IF YOU GO
What: Serve and Protect dinner and cooking demonstration with Alton Brown
Where: Tennessee Aquarium IMAX theater and aquarium
When: 5:30 p.m. Sept. 22
Salmon or snapper? Tuna or catfish? Swordfish or mackerel?
Given these choices on a restaurant menu, which would you select?
The strong inclinations of fish eaters to select only a few specific types of fish have contributed to the depletion of the ocean's resources, some say.
"For years we've assumed the oceans are limitless and, in reality, that's not true," said Anna George, director of the Tennessee Aquarium Conservation Institute. "The number of fish in the oceans and the size of fish in the oceans has been shrinking for the past 50 years. This is in large part due to what we eat."
To help combat the problem, the Tennessee Aquarium is introducing Serve and Protect, an educational initiative about sustainable seafood. The aquarium is working in conjunction with eight local restaurants -- Easy Bistro, 212 Market, St. John's, Hennen's, Bluewater Grille, Table 2, Broad Street Grille and Porters -- to help Chattanooga-area residents understand what they can do to help preserve ocean life.
Also working with the aquarium is Food Network star Alton Brown, a self-proclaimed "amateur oceanographer-type." Brown will make a media appearance Monday at the aquarium and will return again in September for a cooking demonstration and seafood dinner.
"I was raised on a steady diet of Jacques Cousteau and Julia Child," he said. "I'm concerned with the issues of stewardship, with the fact that we run the planet's resources and how we manage those."
Sustainable seafood is essential to the oceans, the food industry and, Brown pointed out, people who eat.
Thirty percent of all fished species have collapsed, said George.
"Of all the conservation challenges our world faces, overfishing is one we can do something about," she said.
A key to seafood and sea life sustainability is simple: Embrace eating different kinds of fish. Brown referred to the effort as "diversification of a portfolio."
"It is odd to me that we live in a culture that has more access to more different types of food than any culture at any time in history and yet we basically eat a very, very small selection of foods," he said. "This is most certainly highlighted in our seafood choices."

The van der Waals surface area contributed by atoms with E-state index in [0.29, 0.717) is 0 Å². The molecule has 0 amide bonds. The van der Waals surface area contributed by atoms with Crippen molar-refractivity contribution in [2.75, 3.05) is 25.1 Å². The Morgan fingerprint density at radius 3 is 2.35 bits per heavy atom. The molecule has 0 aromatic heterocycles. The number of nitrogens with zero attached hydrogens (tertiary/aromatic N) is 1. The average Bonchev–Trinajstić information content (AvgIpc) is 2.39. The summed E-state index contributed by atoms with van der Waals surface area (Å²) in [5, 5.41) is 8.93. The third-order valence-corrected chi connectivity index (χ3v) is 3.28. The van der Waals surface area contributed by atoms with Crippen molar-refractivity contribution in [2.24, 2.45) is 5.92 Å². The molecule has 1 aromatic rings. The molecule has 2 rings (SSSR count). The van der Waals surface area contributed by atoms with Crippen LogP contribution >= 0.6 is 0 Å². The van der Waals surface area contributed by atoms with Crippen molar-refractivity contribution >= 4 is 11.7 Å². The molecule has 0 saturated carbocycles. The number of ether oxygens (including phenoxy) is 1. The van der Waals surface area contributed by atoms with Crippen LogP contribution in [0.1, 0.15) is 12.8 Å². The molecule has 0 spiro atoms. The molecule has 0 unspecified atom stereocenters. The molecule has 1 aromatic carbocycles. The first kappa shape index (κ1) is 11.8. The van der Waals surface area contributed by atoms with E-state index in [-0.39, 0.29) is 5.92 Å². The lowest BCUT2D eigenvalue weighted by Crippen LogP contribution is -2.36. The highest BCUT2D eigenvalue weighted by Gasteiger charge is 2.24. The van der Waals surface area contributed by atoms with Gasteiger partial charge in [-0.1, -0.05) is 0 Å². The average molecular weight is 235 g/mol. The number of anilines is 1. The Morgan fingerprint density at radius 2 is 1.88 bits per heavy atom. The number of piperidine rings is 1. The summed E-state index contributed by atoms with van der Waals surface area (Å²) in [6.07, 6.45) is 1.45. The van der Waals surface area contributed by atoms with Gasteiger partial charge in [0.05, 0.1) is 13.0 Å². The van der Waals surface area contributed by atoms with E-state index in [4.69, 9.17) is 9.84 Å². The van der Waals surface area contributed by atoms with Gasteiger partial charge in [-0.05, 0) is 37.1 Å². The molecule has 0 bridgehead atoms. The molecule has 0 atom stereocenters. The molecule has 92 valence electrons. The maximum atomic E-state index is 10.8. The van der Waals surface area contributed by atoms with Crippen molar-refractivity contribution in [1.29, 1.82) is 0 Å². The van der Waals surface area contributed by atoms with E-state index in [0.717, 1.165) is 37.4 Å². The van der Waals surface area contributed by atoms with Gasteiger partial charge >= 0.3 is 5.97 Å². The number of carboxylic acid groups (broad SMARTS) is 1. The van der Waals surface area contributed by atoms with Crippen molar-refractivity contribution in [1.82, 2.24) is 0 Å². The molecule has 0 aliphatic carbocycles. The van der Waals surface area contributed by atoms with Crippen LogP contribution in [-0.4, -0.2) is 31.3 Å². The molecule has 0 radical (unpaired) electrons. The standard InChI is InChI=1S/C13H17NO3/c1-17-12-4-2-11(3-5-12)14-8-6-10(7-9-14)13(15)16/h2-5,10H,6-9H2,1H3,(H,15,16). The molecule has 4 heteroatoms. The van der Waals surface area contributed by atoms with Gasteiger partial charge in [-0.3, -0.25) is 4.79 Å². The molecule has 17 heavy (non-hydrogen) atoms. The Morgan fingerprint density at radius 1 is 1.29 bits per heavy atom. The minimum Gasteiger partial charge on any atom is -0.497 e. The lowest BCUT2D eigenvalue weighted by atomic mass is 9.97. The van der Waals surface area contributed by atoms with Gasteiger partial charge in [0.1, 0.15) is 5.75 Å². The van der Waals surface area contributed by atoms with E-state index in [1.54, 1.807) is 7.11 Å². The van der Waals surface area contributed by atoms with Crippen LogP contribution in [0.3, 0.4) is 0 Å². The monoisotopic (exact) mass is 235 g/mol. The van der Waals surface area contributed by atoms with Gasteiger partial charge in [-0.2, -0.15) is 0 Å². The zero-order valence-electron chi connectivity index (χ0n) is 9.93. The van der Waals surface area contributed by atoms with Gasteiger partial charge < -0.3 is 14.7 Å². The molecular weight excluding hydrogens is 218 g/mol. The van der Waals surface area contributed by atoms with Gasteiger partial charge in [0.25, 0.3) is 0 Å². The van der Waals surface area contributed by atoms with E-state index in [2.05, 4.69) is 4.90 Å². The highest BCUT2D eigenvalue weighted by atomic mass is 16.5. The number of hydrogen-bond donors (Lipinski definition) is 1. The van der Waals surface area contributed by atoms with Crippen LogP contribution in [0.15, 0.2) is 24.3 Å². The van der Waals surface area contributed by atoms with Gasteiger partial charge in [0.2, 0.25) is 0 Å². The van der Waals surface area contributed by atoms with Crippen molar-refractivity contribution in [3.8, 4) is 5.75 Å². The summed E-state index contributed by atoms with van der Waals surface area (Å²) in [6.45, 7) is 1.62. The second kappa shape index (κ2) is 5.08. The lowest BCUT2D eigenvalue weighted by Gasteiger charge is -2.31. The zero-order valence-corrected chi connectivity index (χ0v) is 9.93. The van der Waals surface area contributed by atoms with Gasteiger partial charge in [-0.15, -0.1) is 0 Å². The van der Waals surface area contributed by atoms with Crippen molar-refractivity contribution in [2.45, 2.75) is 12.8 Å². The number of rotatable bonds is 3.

The problem is we want what is on our plate to look like it was always just food, he said. We do not want a whole fish that actually looks like, well, a fish.
"Get used to the fact that you're going to have to occasionally be looking at the face of something," he said. "Small fish have heads and faces. And faces have eyes. And they're going to be looking at you."
The aquarium is involved in the effort from an educational standpoint and is not cultivating fish to go to restaurants.
"We're not trying to sell anything from the aquarium for people to eat," George specified. "We want you to come to the aquarium and learn a little more about the problems in the oceans and how you can change things, and then hopefully be inspired to go home and try something new."
This year, they are focusing on five fish, two of which are local -- farm-raised rainbow trout and catfish. The other three, all ocean-caught fish, are oysters, yellowtail snapper and American lobster.
Focusing on American-caught seafood is essential.
"The one thing we really want people to start doing is ask where their fish comes from," said George. "It's a very simple way you can make a difference."
According to the National Resources Defense Council, the United States has stricter farming and fishing regulations than other parts of the world.